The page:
One of the investors, says the SEC, was told his retirement funds would be safe in the stock of a software company “and the investment would produce a monthly return of 11.25%.”
Let’s put aside the accusations of fraud and other malfeasance, and just look at this from the point of view of the people who have apparently lost some or all of their savings.
Yes, sure, they were “financially unsophisticated,” according to the SEC.
But it remains infuriating that we apparently don’t teach everyone basic financial self-defense when they are still in school (along with all the other skills they will need to be an effective adult, and which we also don’t teach). If we did, and the SEC’s descriptions are accurate, these retirees would still have their money. So would millions of others, too. We live in a capitalist society. Not teaching people how to handle money is as crazy as not teaching them how to drive.
And by the time most of us reach our senior years we are probably going to be especially vulnerable to financial mistakes. We typically have more assets when we’re old, no matter what our social and economic profile, we’re likely to have more money by the time we’re 65 than we did when we were 20. If we’re very elderly our cognitive skills may be eroding. Once we’re retired we’re more likely to get out of touch with the work and professional environments. And in old age, many become isolated and lonely.
Widows in particular can be easy prey for charming, persuasive middle-aged men. I am not commenting specifically on this case, but in general whenever I hear about widows getting fleeced I immediately think of Joseph Cotton, the charming Uncle Charlie in Hitchcock’s brilliant 1940s thriller “Shadow Of A Doubt.”
No retiree or near-retiree should have been investing in any of these ventures. I’m still working and I wouldn’t have touched any of them with a 10-foot pole, even if I had money to burn and even if I didn’t already know that they would collapse.
There are no “risk free” returns of 10% a year (let alone 11.25% a month). None. Right now U.S. Treasury bonds pay a maximum of 2.4% interest, while the bonds issued by solid, low-risk, blue-chip “investment grade” U.S. companies—like, say, Verizon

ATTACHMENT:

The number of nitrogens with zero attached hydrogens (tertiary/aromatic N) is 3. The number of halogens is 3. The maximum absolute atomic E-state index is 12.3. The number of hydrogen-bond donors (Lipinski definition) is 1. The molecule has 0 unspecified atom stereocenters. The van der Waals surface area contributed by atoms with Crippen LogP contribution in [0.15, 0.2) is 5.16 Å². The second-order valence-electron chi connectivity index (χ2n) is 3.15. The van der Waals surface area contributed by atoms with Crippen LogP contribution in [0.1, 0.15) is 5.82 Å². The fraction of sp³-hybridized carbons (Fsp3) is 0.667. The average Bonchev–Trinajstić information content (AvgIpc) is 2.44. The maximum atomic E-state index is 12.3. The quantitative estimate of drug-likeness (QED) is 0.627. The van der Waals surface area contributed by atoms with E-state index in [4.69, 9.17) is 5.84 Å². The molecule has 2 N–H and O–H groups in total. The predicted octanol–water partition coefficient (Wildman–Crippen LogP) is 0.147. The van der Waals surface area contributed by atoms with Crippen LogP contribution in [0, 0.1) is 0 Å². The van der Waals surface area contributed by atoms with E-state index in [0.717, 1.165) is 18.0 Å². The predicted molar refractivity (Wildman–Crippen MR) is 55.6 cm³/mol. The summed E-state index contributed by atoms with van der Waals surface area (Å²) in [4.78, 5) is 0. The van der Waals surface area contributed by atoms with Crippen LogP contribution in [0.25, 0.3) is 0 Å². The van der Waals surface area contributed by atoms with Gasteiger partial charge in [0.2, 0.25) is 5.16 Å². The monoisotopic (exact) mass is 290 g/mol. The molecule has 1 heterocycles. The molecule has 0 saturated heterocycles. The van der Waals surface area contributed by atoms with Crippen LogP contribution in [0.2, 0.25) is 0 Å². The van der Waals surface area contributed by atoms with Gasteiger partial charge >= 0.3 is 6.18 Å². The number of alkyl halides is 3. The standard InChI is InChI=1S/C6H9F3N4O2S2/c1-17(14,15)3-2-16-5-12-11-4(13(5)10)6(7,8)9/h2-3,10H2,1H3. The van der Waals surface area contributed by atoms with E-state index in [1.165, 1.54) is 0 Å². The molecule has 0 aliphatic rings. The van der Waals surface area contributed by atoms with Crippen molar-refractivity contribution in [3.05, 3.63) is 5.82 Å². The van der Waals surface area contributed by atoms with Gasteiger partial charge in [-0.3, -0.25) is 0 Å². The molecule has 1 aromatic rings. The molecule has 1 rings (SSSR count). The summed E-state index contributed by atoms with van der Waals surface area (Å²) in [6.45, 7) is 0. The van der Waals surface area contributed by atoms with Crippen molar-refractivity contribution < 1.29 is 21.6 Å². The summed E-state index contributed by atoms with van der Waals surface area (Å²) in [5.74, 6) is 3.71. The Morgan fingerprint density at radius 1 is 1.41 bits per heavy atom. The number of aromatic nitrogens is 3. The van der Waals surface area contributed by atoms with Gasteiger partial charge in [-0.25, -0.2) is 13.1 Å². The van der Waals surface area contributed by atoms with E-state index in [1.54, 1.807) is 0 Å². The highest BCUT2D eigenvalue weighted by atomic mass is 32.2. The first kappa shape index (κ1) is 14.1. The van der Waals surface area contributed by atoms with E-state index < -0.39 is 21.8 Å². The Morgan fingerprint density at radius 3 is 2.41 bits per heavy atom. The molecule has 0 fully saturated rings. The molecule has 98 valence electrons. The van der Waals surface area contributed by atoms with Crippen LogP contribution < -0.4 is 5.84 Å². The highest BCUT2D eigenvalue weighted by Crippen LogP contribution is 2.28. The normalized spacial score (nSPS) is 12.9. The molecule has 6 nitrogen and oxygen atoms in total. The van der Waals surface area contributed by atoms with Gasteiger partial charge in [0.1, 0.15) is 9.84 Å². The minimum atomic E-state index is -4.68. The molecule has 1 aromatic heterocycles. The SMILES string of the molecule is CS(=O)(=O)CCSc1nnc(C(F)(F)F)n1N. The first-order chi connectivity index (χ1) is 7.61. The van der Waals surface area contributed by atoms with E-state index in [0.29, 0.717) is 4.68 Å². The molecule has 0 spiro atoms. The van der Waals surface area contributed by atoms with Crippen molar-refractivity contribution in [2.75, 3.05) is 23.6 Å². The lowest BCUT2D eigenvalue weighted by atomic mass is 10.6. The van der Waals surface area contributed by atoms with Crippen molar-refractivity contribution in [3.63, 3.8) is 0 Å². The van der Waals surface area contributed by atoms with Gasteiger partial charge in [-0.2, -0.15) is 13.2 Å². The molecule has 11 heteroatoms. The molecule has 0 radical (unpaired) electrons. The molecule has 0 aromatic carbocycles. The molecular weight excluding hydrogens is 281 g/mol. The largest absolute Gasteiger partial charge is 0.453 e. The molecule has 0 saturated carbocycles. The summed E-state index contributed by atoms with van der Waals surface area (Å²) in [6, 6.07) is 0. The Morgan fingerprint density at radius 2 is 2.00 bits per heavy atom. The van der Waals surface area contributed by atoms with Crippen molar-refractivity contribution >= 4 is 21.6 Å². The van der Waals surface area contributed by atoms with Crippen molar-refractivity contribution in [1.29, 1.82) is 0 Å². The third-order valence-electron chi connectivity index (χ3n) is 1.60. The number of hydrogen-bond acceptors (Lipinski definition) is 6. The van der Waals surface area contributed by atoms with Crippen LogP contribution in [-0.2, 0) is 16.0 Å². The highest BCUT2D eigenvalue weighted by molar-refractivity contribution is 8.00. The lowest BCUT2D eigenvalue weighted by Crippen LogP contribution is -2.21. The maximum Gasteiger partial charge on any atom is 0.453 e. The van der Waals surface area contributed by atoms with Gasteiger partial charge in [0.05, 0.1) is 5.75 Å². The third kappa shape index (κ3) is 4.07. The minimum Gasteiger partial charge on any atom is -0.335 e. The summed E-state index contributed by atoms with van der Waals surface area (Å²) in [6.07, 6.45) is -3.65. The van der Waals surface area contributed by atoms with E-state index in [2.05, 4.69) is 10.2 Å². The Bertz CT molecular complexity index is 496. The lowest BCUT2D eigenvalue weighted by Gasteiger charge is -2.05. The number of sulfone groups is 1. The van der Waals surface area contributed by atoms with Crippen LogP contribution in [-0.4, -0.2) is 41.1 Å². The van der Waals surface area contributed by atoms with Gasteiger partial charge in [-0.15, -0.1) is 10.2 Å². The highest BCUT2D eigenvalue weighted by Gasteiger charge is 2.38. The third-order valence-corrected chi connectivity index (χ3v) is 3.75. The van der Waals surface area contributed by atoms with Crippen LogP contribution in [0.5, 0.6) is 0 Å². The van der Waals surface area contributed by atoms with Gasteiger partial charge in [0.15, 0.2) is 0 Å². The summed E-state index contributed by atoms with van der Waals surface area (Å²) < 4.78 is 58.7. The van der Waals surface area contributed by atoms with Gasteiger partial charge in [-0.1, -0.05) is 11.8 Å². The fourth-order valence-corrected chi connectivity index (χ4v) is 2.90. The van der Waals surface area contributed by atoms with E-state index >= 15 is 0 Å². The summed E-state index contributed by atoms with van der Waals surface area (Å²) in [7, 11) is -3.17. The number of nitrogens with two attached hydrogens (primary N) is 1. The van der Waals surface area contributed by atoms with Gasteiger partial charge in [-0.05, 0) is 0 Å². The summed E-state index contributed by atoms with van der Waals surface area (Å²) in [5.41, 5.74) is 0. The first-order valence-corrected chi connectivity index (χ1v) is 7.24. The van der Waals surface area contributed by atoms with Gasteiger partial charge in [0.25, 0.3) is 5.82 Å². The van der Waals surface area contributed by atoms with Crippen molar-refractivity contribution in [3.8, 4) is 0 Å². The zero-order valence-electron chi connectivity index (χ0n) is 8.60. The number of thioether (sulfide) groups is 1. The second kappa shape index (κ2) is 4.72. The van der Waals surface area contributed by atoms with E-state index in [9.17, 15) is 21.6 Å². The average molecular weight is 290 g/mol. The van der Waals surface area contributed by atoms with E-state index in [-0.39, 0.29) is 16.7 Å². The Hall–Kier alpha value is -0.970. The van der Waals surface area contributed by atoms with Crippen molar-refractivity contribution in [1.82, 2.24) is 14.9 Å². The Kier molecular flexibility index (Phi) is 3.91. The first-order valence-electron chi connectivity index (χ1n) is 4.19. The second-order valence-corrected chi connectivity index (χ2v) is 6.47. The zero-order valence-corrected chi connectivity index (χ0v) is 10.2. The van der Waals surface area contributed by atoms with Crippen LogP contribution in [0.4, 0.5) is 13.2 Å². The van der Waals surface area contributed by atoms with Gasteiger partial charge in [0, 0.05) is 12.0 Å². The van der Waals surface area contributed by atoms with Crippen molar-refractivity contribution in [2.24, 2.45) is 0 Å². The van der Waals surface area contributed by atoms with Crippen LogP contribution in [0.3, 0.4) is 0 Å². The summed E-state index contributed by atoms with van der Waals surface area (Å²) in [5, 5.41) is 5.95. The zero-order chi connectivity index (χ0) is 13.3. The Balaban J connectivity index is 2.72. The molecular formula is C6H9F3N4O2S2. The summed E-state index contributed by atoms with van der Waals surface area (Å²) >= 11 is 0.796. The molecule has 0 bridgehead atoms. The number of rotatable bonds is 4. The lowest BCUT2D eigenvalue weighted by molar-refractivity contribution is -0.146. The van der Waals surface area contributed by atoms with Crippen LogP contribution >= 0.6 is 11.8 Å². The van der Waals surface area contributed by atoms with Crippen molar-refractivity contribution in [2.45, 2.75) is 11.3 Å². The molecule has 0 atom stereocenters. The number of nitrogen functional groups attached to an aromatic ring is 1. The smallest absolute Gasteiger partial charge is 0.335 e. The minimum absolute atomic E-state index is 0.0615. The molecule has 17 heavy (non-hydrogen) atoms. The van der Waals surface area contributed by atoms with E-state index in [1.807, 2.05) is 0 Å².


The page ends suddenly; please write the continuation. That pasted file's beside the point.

and Bank of America
—yield about 3.7%. Higher-risk, “high yield” company bonds are paying no more than 4.4%.
Incidentally, anyone who has miraculously discovered a way of earning 10% a year “risk free” would not be wasting time offering it to you. They’d be keeping it to themselves.
And why even invest in private companies at all? There are over 3,500 companies listed on U.S. stock exchanges, from household names to the obscure, covering every type of venture and operation. Their accounts are generally subject to intense scrutiny, both by the legions of investors and by the U.S. government. They publish regular audited accounts and business updates that are freely available online. We don’t need to take anyone’s assurances about their investment performance because we can check out their stock chart and dividend record online (including here at MarketWatch), absolutely free of charge.
And then there’s the matter of custody: Who actually has possession of our funds. Why would I ever entrust my money to a stranger, or an unknown company, no matter how good the pitch? Big, well-known investment companies are typically backed by large amounts of capital. More important, they also effectively insure our accounts up to $500,000 against fraud or company failure (though not against our actual shares or bonds going down in price) through the Securities Investor Protection Corporation, which the U.S. government explains here.
Watching people lose their life savings through investments is a tragedy, especially when they are too old to recover. Fraud or not, so much of it is easily avoidable.